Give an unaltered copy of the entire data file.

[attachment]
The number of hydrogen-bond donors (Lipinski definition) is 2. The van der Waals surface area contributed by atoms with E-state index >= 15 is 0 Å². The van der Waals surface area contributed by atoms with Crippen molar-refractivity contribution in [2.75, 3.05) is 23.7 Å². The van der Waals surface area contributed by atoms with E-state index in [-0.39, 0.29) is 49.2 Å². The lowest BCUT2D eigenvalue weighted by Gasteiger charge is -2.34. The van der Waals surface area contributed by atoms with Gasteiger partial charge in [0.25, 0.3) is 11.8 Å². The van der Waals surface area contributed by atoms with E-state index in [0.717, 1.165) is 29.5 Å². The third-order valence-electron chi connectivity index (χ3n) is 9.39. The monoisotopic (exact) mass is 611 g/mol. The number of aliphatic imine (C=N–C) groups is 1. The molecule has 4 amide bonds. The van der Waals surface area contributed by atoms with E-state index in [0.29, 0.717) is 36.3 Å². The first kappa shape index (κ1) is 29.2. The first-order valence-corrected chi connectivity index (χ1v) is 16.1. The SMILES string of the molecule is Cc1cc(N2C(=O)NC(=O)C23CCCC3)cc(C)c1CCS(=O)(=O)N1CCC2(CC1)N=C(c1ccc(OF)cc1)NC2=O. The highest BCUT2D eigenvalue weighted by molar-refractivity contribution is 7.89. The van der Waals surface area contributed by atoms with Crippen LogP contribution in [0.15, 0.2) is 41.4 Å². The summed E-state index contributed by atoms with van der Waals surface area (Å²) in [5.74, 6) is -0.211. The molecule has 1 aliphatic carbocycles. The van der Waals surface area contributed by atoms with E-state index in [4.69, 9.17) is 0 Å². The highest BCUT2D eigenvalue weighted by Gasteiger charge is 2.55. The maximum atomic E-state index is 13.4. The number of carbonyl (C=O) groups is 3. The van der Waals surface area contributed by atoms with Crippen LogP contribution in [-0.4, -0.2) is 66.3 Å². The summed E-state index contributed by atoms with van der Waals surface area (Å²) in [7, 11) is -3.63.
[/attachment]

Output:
The number of hydrogen-bond donors (Lipinski definition) is 2. The van der Waals surface area contributed by atoms with E-state index >= 15 is 0 Å². The van der Waals surface area contributed by atoms with Crippen molar-refractivity contribution in [2.75, 3.05) is 23.7 Å². The van der Waals surface area contributed by atoms with E-state index in [-0.39, 0.29) is 49.2 Å². The lowest BCUT2D eigenvalue weighted by Gasteiger charge is -2.34. The van der Waals surface area contributed by atoms with Gasteiger partial charge in [0.25, 0.3) is 11.8 Å². The van der Waals surface area contributed by atoms with E-state index in [0.717, 1.165) is 29.5 Å². The third-order valence-electron chi connectivity index (χ3n) is 9.39. The monoisotopic (exact) mass is 611 g/mol. The number of aliphatic imine (C=N–C) groups is 1. The molecule has 4 amide bonds. The van der Waals surface area contributed by atoms with E-state index in [0.29, 0.717) is 36.3 Å². The first kappa shape index (κ1) is 29.2. The first-order valence-corrected chi connectivity index (χ1v) is 16.1. The SMILES string of the molecule is Cc1cc(N2C(=O)NC(=O)C23CCCC3)cc(C)c1CCS(=O)(=O)N1CCC2(CC1)N=C(c1ccc(OF)cc1)NC2=O. The highest BCUT2D eigenvalue weighted by molar-refractivity contribution is 7.89. The van der Waals surface area contributed by atoms with Crippen LogP contribution in [0.15, 0.2) is 41.4 Å². The summed E-state index contributed by atoms with van der Waals surface area (Å²) in [5.74, 6) is -0.211. The molecule has 1 aliphatic carbocycles. The van der Waals surface area contributed by atoms with E-state index in [4.69, 9.17) is 0 Å². The highest BCUT2D eigenvalue weighted by Gasteiger charge is 2.55. The maximum atomic E-state index is 13.4. The number of carbonyl (C=O) groups is 3. The van der Waals surface area contributed by atoms with Crippen LogP contribution in [-0.4, -0.2) is 66.3 Å². The summed E-state index contributed by atoms with van der Waals surface area (Å²) in [7, 11) is -3.63.